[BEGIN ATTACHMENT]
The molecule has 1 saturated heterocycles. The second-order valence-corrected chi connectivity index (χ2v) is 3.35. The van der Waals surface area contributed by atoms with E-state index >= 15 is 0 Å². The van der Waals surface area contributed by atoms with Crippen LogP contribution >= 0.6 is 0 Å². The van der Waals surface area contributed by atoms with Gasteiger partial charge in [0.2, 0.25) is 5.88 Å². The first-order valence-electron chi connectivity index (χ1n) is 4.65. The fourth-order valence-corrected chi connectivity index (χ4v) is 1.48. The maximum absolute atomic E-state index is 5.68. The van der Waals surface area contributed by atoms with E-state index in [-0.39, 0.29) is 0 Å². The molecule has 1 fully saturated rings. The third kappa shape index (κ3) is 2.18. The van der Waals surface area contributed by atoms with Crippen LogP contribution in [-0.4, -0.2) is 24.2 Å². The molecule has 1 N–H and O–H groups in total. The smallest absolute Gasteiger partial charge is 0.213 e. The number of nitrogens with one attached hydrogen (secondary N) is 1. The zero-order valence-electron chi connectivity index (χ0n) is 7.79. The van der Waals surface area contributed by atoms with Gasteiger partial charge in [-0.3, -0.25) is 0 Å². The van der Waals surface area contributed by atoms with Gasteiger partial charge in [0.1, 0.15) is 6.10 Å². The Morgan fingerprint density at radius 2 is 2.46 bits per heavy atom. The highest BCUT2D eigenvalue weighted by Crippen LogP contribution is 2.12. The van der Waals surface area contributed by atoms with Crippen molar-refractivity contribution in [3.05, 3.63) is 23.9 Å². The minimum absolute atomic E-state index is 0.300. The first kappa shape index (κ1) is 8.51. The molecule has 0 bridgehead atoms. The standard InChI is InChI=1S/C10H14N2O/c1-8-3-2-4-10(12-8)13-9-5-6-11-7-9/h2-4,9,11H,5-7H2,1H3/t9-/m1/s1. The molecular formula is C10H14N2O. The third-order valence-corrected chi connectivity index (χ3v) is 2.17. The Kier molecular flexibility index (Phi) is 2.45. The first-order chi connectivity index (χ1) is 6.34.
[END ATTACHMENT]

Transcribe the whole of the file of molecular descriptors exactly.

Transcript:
The molecule has 1 saturated heterocycles. The second-order valence-corrected chi connectivity index (χ2v) is 3.35. The van der Waals surface area contributed by atoms with E-state index >= 15 is 0 Å². The van der Waals surface area contributed by atoms with Crippen LogP contribution >= 0.6 is 0 Å². The van der Waals surface area contributed by atoms with Gasteiger partial charge in [0.2, 0.25) is 5.88 Å². The first-order valence-electron chi connectivity index (χ1n) is 4.65. The fourth-order valence-corrected chi connectivity index (χ4v) is 1.48. The maximum absolute atomic E-state index is 5.68. The van der Waals surface area contributed by atoms with E-state index in [-0.39, 0.29) is 0 Å². The molecule has 1 fully saturated rings. The third kappa shape index (κ3) is 2.18. The van der Waals surface area contributed by atoms with Crippen LogP contribution in [-0.4, -0.2) is 24.2 Å². The molecule has 1 N–H and O–H groups in total. The smallest absolute Gasteiger partial charge is 0.213 e. The number of nitrogens with one attached hydrogen (secondary N) is 1. The zero-order valence-electron chi connectivity index (χ0n) is 7.79. The van der Waals surface area contributed by atoms with Gasteiger partial charge in [-0.3, -0.25) is 0 Å². The van der Waals surface area contributed by atoms with Gasteiger partial charge in [0.1, 0.15) is 6.10 Å². The Morgan fingerprint density at radius 2 is 2.46 bits per heavy atom. The highest BCUT2D eigenvalue weighted by Crippen LogP contribution is 2.12. The van der Waals surface area contributed by atoms with Crippen molar-refractivity contribution in [3.05, 3.63) is 23.9 Å². The minimum absolute atomic E-state index is 0.300. The first kappa shape index (κ1) is 8.51. The molecule has 0 bridgehead atoms. The standard InChI is InChI=1S/C10H14N2O/c1-8-3-2-4-10(12-8)13-9-5-6-11-7-9/h2-4,9,11H,5-7H2,1H3/t9-/m1/s1. The molecular formula is C10H14N2O. The third-order valence-corrected chi connectivity index (χ3v) is 2.17. The Kier molecular flexibility index (Phi) is 2.45. The first-order chi connectivity index (χ1) is 6.34.